Jared Kushner friend, Giuliani associate Ken Kurson charged with stalking
- Ken Kurson, the former editor of a New York newspaper that had been owned by his friend Jared Kushner, has been charged by federal prosecutors with stalking and harassment of three people.
- Kurson, a political consultant, is accused of repeatedly visiting his victims at work, making false complaints with their employer and "malicious cyber activity," prosecutors said.
- Kurson, who is also a confidant of Trump's personal lawyer Rudy Giuliani, told The Times in 2018 that he withdrew from consideration for a Trump administration-appointed seat on the board of the National Endowment for the Humanities.
Ken Kurson, the former editor of a New York newspaper that had been owned by his friend Jared Kushner, a top advisor to President Donald Trump, has been charged by federal prosecutors with stalking and harassment of three people.
Kurson, a political consultant who is also a confidante of Trump's personal lawyer Rudy Giuliani, is accused of repeatedly visting his victims at work, making false complaints with their employer and "malicious cyber activity," the Brooklyn U.S. Attorney's office said Friday.
Kurson blamed one of the victims for splitting up his marriage, a criminal complaint says.
The complaint also says that FBI agents found evidence that between September 2015 and December 2015, Kurson accessed the email and social media accounts of other victims without their consent or knowledge, and installed keystroke logging spyware on one victim's compueter.
There was also evidence that Kurson contacted victims' employer to make claims that include a "false allegation of improper contact with a minor."
The complaint against Kurson, 52, comes two years after The New York Times reported that two doctors at Mount Sinai Hospital in New York had accused him of harassment, and that the FBI was investigating their claims as part of a background check of Kurson for a federal appointment.
Marc Mukasey, a lawyer for Kurson, did not immediately respond to a request for comment.
Kurson told The Times in 2018 that he withdrew from consideration for a Trump administration-appointed seat on the board of the National Endowment for the Humanities because of the amount of paperwork involved in the vetting process.
The Times reported that the time that the alleged harassment began in 2015, and "occurred while Mr. Kurson and his wife were on the verge of getting a divorce."
"The doctor, who had been a longtime friend of the couple's, told hospital officials that she was concerned about what she saw as Mr. Kurson's angry, erratic behavior," The Times said.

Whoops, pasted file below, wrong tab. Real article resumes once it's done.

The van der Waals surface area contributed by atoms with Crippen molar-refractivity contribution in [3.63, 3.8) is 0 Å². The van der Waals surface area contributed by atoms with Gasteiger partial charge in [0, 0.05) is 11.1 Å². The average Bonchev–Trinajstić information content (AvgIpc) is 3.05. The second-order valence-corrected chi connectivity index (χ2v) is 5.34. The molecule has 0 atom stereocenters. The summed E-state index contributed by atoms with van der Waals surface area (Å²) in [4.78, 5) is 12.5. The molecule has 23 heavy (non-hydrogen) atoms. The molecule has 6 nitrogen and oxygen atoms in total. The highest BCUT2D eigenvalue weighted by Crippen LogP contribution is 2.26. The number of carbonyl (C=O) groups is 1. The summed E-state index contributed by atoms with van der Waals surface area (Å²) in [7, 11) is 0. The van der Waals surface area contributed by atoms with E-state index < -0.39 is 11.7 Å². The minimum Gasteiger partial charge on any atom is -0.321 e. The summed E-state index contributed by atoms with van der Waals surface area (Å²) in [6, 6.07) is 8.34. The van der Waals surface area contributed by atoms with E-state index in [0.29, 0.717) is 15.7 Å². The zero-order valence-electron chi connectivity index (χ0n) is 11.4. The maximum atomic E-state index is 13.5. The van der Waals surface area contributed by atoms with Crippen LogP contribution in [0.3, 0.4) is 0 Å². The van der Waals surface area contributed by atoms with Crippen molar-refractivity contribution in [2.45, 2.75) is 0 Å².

Kurson, who helped run Giluani's 2008 presidential campaign, called the doctor a "very good friend" in a Times interview. "I wish her nothing but the best."
Kurson previously served as editor of The New York Observer, when that then-weekly newpaper was owned by Kushner, who is also Trump's son-in-law. The news outlet now is published online under the name Observer.
Kurson, while serving as editor, advised the then-presidential candidate Trump delivered to the American Israel Public Affairs Committee in 2016, and later sat in the Trump family box at the Republican National Covention that same year, The Times previously reported.
A press release issued by Brooklyn federal prosecutors said that Kurson surrendered to authorities Friday, and that a criminal complaint charges Kurson, who allegedly used the aliases "Jayden Wagner" and "Eddie Train," with stalking and harassing three individuals.
He is due to appear before a judge on Friday afternoon.
The release said that since 2015, the Maplewood, New Jersey, resident "Kurson engaged in a pattern of stalking and harassment against three victims."
"As part of this pattern, Kurson used multiple aliases to file false complaints about two of the victims with their employer, post false negative reviews about one victim's professional conduct on crowd-sourced review websites and made unsolicited contact with two of the victims," the prosecutors' office sad.
"Kurson traveled on multiple occasions to the workplace of two of the victims, taking photographs and inquiring about one victim's work schedule," the release said.
"During the investigation, the FBI gathered evidence that Kurson simultaneously engaged in a similar pattern of harassment against two other individuals. As a result of Kurson's conduct, an employer of two of the victims hired a security guard."
Acting United States Attorney Seth DuCharme said that "Kurson bullied his victims by attacking their character online and attempted to intimidate them by showing up at their place of employment without a valid reason."
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